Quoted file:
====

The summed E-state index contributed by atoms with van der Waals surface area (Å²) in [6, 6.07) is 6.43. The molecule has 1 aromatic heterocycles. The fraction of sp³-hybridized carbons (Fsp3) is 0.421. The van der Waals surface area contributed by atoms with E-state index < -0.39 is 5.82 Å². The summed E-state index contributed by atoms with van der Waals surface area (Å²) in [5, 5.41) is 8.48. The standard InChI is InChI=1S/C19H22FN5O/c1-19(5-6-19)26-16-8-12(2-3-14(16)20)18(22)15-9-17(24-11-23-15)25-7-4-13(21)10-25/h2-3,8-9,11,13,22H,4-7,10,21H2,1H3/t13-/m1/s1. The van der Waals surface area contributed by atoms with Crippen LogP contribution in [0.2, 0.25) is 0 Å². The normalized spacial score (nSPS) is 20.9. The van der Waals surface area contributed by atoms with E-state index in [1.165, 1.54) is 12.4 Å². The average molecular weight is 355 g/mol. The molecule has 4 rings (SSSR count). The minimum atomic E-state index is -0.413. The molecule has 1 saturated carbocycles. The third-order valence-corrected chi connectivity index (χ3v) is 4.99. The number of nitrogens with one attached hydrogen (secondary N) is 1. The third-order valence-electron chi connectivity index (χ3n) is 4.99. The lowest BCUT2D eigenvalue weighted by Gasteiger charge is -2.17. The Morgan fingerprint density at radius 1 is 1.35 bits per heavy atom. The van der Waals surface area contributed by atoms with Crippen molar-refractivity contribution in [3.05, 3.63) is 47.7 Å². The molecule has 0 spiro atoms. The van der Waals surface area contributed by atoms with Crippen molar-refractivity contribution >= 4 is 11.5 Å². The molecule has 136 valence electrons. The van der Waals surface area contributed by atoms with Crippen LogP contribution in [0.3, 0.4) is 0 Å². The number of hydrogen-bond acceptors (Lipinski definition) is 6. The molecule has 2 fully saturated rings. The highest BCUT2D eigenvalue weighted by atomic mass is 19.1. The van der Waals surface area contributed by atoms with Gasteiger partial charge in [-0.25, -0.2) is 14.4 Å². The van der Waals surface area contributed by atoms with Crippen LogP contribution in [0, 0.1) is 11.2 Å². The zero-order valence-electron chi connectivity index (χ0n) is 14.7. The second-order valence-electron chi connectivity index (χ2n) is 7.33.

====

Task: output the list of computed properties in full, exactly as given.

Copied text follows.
The summed E-state index contributed by atoms with van der Waals surface area (Å²) in [6, 6.07) is 6.43. The molecule has 1 aromatic heterocycles. The fraction of sp³-hybridized carbons (Fsp3) is 0.421. The van der Waals surface area contributed by atoms with E-state index < -0.39 is 5.82 Å². The summed E-state index contributed by atoms with van der Waals surface area (Å²) in [5, 5.41) is 8.48. The standard InChI is InChI=1S/C19H22FN5O/c1-19(5-6-19)26-16-8-12(2-3-14(16)20)18(22)15-9-17(24-11-23-15)25-7-4-13(21)10-25/h2-3,8-9,11,13,22H,4-7,10,21H2,1H3/t13-/m1/s1. The van der Waals surface area contributed by atoms with Crippen LogP contribution in [0.2, 0.25) is 0 Å². The normalized spacial score (nSPS) is 20.9. The van der Waals surface area contributed by atoms with E-state index in [1.165, 1.54) is 12.4 Å². The average molecular weight is 355 g/mol. The molecule has 4 rings (SSSR count). The minimum atomic E-state index is -0.413. The molecule has 1 saturated carbocycles. The third-order valence-corrected chi connectivity index (χ3v) is 4.99. The number of nitrogens with one attached hydrogen (secondary N) is 1. The third-order valence-electron chi connectivity index (χ3n) is 4.99. The lowest BCUT2D eigenvalue weighted by Gasteiger charge is -2.17. The Morgan fingerprint density at radius 1 is 1.35 bits per heavy atom. The van der Waals surface area contributed by atoms with Crippen molar-refractivity contribution in [3.05, 3.63) is 47.7 Å². The molecule has 0 spiro atoms. The van der Waals surface area contributed by atoms with Crippen molar-refractivity contribution >= 4 is 11.5 Å². The molecule has 136 valence electrons. The van der Waals surface area contributed by atoms with Crippen LogP contribution in [0.3, 0.4) is 0 Å². The number of hydrogen-bond acceptors (Lipinski definition) is 6. The molecule has 2 fully saturated rings. The highest BCUT2D eigenvalue weighted by atomic mass is 19.1. The van der Waals surface area contributed by atoms with Gasteiger partial charge in [-0.25, -0.2) is 14.4 Å². The van der Waals surface area contributed by atoms with Crippen LogP contribution in [0, 0.1) is 11.2 Å². The zero-order valence-electron chi connectivity index (χ0n) is 14.7. The second-order valence-electron chi connectivity index (χ2n) is 7.33.